Job Knowledge Tests

Umbrella Summary

What are job knowledge tests?

In an employment context, job knowledge tests are hiring tools that assess candidates’ knowledge of facts, principles, concepts, and other information that is important for performance of a job (Hunter, 1983). This knowledge falls into two general categories: (a) technical information and (b) the processes and judgmental criteria required to perform correctly and efficiently on the job (Hunter, 1983). Measures of job knowledge vary in the level of specificity of the content. Some measures are intended to test a candidate’s knowledge of specific content for a specific job, whereas other measures are designed to assess broad categories of general knowledge that would be applicable to many jobs (Dye, Reck, & McDaniel, 1993). For example, commercially available tests of bookkeeping, accounting, or first aid knowledge might be appropriate for a number of different jobs in a variety of job settings. For child welfare positions, commercially available general knowledge tests that might be relevant include those that assess job candidates’ typing skills, customer focus and orientation, or understanding of grammar, spelling rules, and proper sentence structure.

Why are job knowledge tests valuable?

Job knowledge has been shown to be highly correlated with job performance (Hunter, 1983). Not surprisingly then, tests of job knowledge have been demonstrated to be highly predictive of training success and slightly less predictive of subsequent job performance (Dye et al., 1993). The specificity of the test and the closeness of the connection between the test and the job in question make an important difference in the strength of these relationships (Dye et al., 1993). That is, when a job knowledge test is developed to assess specific knowledge needed for a specific job, and thus the content of the test closely matches the knowledge requirements of the job, the relationship between test scores and job performance (or training performance) have been shown to be higher than if the test assesses broad general knowledge (Dye et al., 1993). One implication of this finding is that a test that is developed specifically for the job in question will have greater value as a predictor than an “off-the-shelf” knowledge test. Finally, evidence suggests that the relationship between job knowledge tests and training success or job performance is greater for highly complex jobs than for less complex jobs (Dye et al., 1993). This is thought to be the case because of the increased knowledge and information synthesis demands inherent in more complex jobs (Dye et al., 1993).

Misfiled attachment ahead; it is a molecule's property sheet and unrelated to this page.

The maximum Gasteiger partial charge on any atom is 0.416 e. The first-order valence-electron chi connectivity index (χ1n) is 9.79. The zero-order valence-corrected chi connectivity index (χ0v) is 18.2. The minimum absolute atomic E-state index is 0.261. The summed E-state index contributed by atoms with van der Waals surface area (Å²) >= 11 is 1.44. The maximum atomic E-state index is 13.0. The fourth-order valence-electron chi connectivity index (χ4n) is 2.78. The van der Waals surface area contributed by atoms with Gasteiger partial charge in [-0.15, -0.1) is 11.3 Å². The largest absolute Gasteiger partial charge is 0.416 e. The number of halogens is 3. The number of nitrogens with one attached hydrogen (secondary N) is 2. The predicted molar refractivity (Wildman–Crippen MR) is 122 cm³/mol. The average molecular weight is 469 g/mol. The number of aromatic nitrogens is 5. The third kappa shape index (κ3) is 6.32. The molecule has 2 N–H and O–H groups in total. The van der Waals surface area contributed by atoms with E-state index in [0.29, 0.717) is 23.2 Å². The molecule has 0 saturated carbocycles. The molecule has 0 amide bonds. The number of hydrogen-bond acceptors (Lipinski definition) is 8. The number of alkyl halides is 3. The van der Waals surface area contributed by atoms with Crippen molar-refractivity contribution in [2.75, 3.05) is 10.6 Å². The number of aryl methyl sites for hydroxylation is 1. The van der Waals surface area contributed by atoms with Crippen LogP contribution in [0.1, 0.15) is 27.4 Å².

QIC-WD Takeaways

  • Job knowledge tests are strong predictors of training success and job performance. Their use can lead to higher performance among new hires.
  • Job-specific job knowledge tests are more effective than generalized job knowledge tests, particularly for complex jobs.
  • Job knowledge tests are not intended to improve turnover, and there are no meta-analyses assessing that connection. Because they are associated with better performance, it is possible that job knowledge tests may reduce involuntary turnover caused by poor performance, but research is needed to test that question.
  • A job knowledge test should be developed on the basis of a job analysis and should include standardized administration and scoring processes.
  • Job knowledge tests should not target information that will be covered in training or learned on the job.
  • For jobs that entail a significant training period, job knowledge tests are best suited for assessing basic prerequisites—fundamental knowledge or skills that will not be trained. For child welfare professionals, this may mean competencies like customer service knowledge, grammar, writing, or typing skills.
  • As with all strategies used to make hiring decisions, job knowledge tests are subject to certain professional and legal guidelines. Due to the technical requirements involved in developing and validating a job knowledge test, it is recommended that agencies consult with an expert for assistance.


Dye, D. A., Reck, M., & McDaniel, M. A. (1993). The validity of job knowledge measures. International Journal of Selection and Assessment, 1, 153–157.

Hunter, J. E. (1983). A causal analysis of cognitive ability, job knowledge, job performance, and supervisor ratings. In F. Landy, S. Zedeck, & J. Cleveland (Eds.), Performance measurement and theory (pp. 257–266). Hillsdale, NJ: Lawrence Erlbaum.


Michelle Graef, PhD, University of Nebraska-Lincoln

Suggested Citation

Graef, M. (2020, April 29). Umbrella summary: Job knowledge tests. Quality Improvement Center for Workforce Development.

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